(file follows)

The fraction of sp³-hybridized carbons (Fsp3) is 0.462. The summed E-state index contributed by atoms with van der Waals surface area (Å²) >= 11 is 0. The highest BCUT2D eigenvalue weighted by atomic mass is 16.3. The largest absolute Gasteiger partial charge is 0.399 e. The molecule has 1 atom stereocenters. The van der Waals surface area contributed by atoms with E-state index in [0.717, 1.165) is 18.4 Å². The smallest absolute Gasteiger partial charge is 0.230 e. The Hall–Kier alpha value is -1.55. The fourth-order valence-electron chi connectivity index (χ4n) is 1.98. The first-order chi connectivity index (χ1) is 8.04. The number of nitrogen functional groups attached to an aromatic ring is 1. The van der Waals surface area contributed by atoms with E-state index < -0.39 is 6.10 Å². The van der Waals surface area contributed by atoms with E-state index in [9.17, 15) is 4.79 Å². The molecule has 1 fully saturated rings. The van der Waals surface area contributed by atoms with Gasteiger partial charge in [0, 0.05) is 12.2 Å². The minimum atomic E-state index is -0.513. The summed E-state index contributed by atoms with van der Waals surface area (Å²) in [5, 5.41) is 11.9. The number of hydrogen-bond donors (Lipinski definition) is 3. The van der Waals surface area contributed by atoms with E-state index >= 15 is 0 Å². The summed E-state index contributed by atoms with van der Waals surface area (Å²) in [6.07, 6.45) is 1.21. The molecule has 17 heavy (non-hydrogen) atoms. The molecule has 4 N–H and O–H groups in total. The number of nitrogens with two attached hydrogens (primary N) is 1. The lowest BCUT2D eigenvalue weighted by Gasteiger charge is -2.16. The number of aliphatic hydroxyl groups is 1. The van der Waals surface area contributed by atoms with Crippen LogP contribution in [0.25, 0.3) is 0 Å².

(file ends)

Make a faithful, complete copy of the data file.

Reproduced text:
The fraction of sp³-hybridized carbons (Fsp3) is 0.462. The summed E-state index contributed by atoms with van der Waals surface area (Å²) >= 11 is 0. The highest BCUT2D eigenvalue weighted by atomic mass is 16.3. The largest absolute Gasteiger partial charge is 0.399 e. The molecule has 1 atom stereocenters. The van der Waals surface area contributed by atoms with E-state index in [0.717, 1.165) is 18.4 Å². The smallest absolute Gasteiger partial charge is 0.230 e. The Hall–Kier alpha value is -1.55. The fourth-order valence-electron chi connectivity index (χ4n) is 1.98. The first-order chi connectivity index (χ1) is 8.04. The number of nitrogen functional groups attached to an aromatic ring is 1. The van der Waals surface area contributed by atoms with E-state index < -0.39 is 6.10 Å². The van der Waals surface area contributed by atoms with E-state index in [9.17, 15) is 4.79 Å². The molecule has 1 fully saturated rings. The van der Waals surface area contributed by atoms with Gasteiger partial charge in [0, 0.05) is 12.2 Å². The minimum atomic E-state index is -0.513. The summed E-state index contributed by atoms with van der Waals surface area (Å²) in [5, 5.41) is 11.9. The number of hydrogen-bond donors (Lipinski definition) is 3. The van der Waals surface area contributed by atoms with E-state index >= 15 is 0 Å². The summed E-state index contributed by atoms with van der Waals surface area (Å²) in [6.07, 6.45) is 1.21. The molecule has 17 heavy (non-hydrogen) atoms. The molecule has 4 N–H and O–H groups in total. The number of nitrogens with two attached hydrogens (primary N) is 1. The lowest BCUT2D eigenvalue weighted by Gasteiger charge is -2.16. The number of aliphatic hydroxyl groups is 1. The van der Waals surface area contributed by atoms with Crippen LogP contribution in [0.25, 0.3) is 0 Å².